What Are Snap Judgments?
You see a woman walking down the street while you’re walking your dog. She is walking with her cat, who looks quite scraggly. She is wearing sweatpants, a shirt with a few holes in the arm and shoes that are extremely outdated. Her hair looks like a rat’s nest and the scent radiating off her body is extremely pungent, and not in a good way. You walk up to her and she says hello and asks what the name of your dog is. You get to talking and she says how she can’t wait for work on Monday. You ask her what she does for a living and she replies, “Oh, I’m a hedge fund manager.” You look at her in awe, having thought she was homeless. Completely astonished, you finish the conversation and walk away. That’s what you would call a snap judgement. Snap judgments are the automatic thoughts and perceptions a person gets right before meeting someone new or experiencing something new. Snap judgments are mostly based on physical observations about a person or thing. Our previous experiences influence these decisions. However, most of the snap judgments one makes are incorrect, or at least lack crucial parts of the truth.
The History of Snap Judgments:
It is highly likely that snap judgments evolved from an ancient need for rapid decision making based on a given situation. Snap judgments are exactly what they sound like, an instant subconscious observational analysis of another person, situation, location, or object. Any given situation may warrant a snap judgment if there are any foreign stimuli that have not been encountered before. A subconscious decision is then made about the stimuli based on a combination of observation, previous experience, cultural identity, personal values, and other factors related to previous experience such as what a mentor or friend would do/think. This rapid response to stimuli makes snap judgments an incredibly effective and crucial tool for surviving and thriving in situations that require a fast, semi-accurate response.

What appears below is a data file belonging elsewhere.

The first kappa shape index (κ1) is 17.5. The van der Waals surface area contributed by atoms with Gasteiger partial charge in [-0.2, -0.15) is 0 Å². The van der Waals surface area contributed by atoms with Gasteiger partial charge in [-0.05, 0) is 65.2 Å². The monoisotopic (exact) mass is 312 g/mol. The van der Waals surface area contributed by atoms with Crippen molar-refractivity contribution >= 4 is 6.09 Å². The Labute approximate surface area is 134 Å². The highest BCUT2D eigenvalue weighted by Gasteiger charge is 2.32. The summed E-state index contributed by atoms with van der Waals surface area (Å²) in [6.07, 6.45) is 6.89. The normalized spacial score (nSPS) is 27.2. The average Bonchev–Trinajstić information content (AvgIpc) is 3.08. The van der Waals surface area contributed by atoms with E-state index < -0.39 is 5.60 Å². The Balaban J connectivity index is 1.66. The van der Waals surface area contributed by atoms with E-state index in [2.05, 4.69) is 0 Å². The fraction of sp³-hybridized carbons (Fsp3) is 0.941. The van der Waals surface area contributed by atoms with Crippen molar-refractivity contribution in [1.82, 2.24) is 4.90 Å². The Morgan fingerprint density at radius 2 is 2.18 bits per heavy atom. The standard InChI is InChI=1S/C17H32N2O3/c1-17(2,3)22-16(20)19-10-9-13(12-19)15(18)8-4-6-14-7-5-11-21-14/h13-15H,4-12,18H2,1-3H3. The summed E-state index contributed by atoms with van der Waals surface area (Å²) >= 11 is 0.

Due to the nature of snap judgments, they are the perfect adaptation for making the right choices at the correct times. By combining basic reflexes and deduction skills with learned knowledge, snap judgments allow for a complex response in less time than a conscious thought requires. This unique combination allows the subconscious to carry out a practiced or improvised response in reaction to a stimuli. It is important to understand that snap judgments can also be a practiced reflex that your subconscious can utilize without any conscious thought to slow it down. This form of snap judgment is the most effective for self preservation and response to dangerous and critical situations. Imagine that you are a first responder to a car crash and you have trained for and carried out rescue and response actions before. There are a lot of things to do in order to effectively control the situation, so many in fact that the conscious brain would take to long to think through all of them. This is where learned and practiced snap judgments come into play. Your subconscious knows approximately what to do for every situation that you have trained for allowing your subconscious mind to take over leaving your conscious mind to analyze the situation. This shortcut to action allows for immediate action based on how the stimuli lines up with mental models of an appropriate response. Based on the application of this type of snap judgment, it would be fair to assume that learned/practiced snap judgments evolved first, allowing for learned responses to be grouped with reflex and instinct.